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Get Better Tuning Stability & Sustain: Optimizing Guitar Tuning Machines

Guitar Tuning Machine System

Get Better Tuning Stability & Sustain: Optimizing Guitar Tuning Machines

T3 guitar Tuning machine book cover resized.fwI find that many times the act of refining the smallest details of my guitar can yield big improvements in design. A mistake that is easy to make as a luthier is to feel like the path to improving your guitar consists of some monumental task like a total redesign of your bracing, a new body shape, or a radical new bridge, but I have found that a lot of the time my biggest breakthroughs come from seemingly small details that just need some fine tuning, deeper analysis, and creativity applied.

Today I want to talk to you about something that at first glance might seem like an insignificant detail, but has resulted in a noticeable improvement for me in the design of my guitars and in the way they sound, play, and look.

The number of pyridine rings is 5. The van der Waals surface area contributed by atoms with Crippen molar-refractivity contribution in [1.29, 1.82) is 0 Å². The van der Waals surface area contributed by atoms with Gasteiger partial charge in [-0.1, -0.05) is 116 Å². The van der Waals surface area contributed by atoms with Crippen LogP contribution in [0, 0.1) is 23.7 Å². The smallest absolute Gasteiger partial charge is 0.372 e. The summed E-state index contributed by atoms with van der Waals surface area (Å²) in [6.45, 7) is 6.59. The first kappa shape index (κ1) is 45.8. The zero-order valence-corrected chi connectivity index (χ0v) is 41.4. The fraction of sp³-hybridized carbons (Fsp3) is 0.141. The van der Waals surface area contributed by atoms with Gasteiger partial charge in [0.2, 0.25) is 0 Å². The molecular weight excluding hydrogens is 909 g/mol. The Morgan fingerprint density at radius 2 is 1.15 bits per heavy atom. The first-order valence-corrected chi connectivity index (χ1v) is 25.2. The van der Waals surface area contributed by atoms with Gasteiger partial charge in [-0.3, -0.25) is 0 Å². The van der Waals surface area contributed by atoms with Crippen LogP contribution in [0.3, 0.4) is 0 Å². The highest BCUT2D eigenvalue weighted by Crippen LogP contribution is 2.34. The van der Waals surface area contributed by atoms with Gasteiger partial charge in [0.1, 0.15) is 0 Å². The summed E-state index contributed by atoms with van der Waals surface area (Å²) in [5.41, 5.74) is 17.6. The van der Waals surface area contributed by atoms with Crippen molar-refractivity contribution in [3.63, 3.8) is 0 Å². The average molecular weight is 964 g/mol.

Foundations Anchor Points & Levers

tuning machine holeWhen I was making my first guitar I had a very limited set of tools. Among the many things I didn’t have at the time was the proper sized drill bit for my tuning machine holes. The few guitar building resources I could find back then recommended that I make the hole for the tuning machines a little oversized to allow for the lacquer overspray to build up in during the finishing process. This is common in factory guitars to avoid “wasting time” cleaning out the tuner holes during the final assembly and installation of the tuners.

This didn’t seem right to me on an intuitive level even then, but I went along with it since the only drill bit I had was a little big anyway and it seemed to work fine as far as I could tell. After I built a few guitars this way and some more time passed, I noticed some chips in the lacquer on the headstock around the edges of the washers used to secure the tuning machines. I hated that! At first, it bugged me because of the way it looked, but then I started to think a little bit about what it meant from a functional standpoint.